Download 3 jar files
Add an entry in server.xml of the tomcat factory
org.apache.commons.dbcp.BasicDataSourceFactory driverClassName oracle.jdbc. OracleDriver URL JDBC:oracle:thin:@localhost:1521:orcl username visit password vst2wrd maxActive 20 maxIdle 10 maxWait -1
37. Question: Why Can’t I Use Keytool to Import a Digital Certificate Into the Identity Keystore?
Answer: When using the keytool utility to create a Certificate Signing Request (CSR), a self-signed digital certificate is placed in the identity Keystore. On occasion, a problem will occur when using the keytool commands to replace the self-signed digital certificate in the Keystore with a signed digital certificate received from a trusted CA. Use the keytool utility to import the trusted CA certificate into the Keystore before importing the signed digital certificate into the Keystore. The steps are as follows:
(Why Can’t I Use Keytool to Import a Digital Certificate Into the Identity Keystore)
1. Obtain a trusted CA certificate.
2. Use the der2pem utility to convert the trusted CA certificate to a PEM file.
3. Use the keytool utility to create an identity Keystore. For example:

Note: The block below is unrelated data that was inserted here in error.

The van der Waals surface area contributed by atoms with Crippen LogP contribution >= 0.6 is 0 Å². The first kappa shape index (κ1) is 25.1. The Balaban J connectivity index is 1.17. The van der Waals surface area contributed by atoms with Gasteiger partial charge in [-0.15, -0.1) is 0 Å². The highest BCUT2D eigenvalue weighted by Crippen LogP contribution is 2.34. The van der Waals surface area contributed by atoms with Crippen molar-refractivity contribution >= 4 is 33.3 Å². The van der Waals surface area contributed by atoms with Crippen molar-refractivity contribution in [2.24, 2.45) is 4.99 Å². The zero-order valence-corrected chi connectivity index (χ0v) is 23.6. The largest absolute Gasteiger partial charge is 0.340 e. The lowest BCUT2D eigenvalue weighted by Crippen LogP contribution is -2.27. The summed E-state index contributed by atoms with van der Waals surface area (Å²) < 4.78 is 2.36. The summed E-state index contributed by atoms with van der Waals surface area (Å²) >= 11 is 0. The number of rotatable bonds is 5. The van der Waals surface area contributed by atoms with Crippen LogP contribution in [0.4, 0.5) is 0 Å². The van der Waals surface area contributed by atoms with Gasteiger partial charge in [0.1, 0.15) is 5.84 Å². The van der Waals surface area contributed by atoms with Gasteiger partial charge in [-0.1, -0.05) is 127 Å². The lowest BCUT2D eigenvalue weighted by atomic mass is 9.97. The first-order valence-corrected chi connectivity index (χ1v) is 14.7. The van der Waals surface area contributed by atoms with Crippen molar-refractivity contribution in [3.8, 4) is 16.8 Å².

keytool -genkey -alias subject key -key pass key password -Keystore nameofkeystore -storepass keystorepassphrase
4. Use keytool certreq command to create a CSR and submit the CSR to a certificate authority. For example:
keytool -certreq -alias subject key -keypass key password Keystore nameofkeystore -storepass keystorepassphrase -file my certificate.cer.
5. Use the key to Ol import command to import the PEM file for the trusted CA into the Keystore.
6. Use the key to Ol import command with the -trustcacerts option to import the signed digital certificate from the certificate authority into the Keystore.
38. Question: How Can I Speed Up Connection Responses?
Answer: Connection delays are often caused by DNS problems. WebLogic performs a reverse lookup on the hostname from which a new connection is made. If the DNS reverse lookup is not working properly because the connection is coming from a proxy server, it could be responsible for the delay. You might want to work with your system administrator to determine whether DNS and the third-party networking software are working properly. Try writing a simple server program that performs a reverse lookup on any connection made to it. If that lookup is delayed, then you know that the proxy server is the source of the problem.
39. Question: What Should I Do If My Server “hangs” or “freezes”?
Answer: If your WebLogic Server “freezes,” you will need to collect certain diagnostic information, including thread dumps and Java garbage collection metrics, before contacting BEA Technical Support.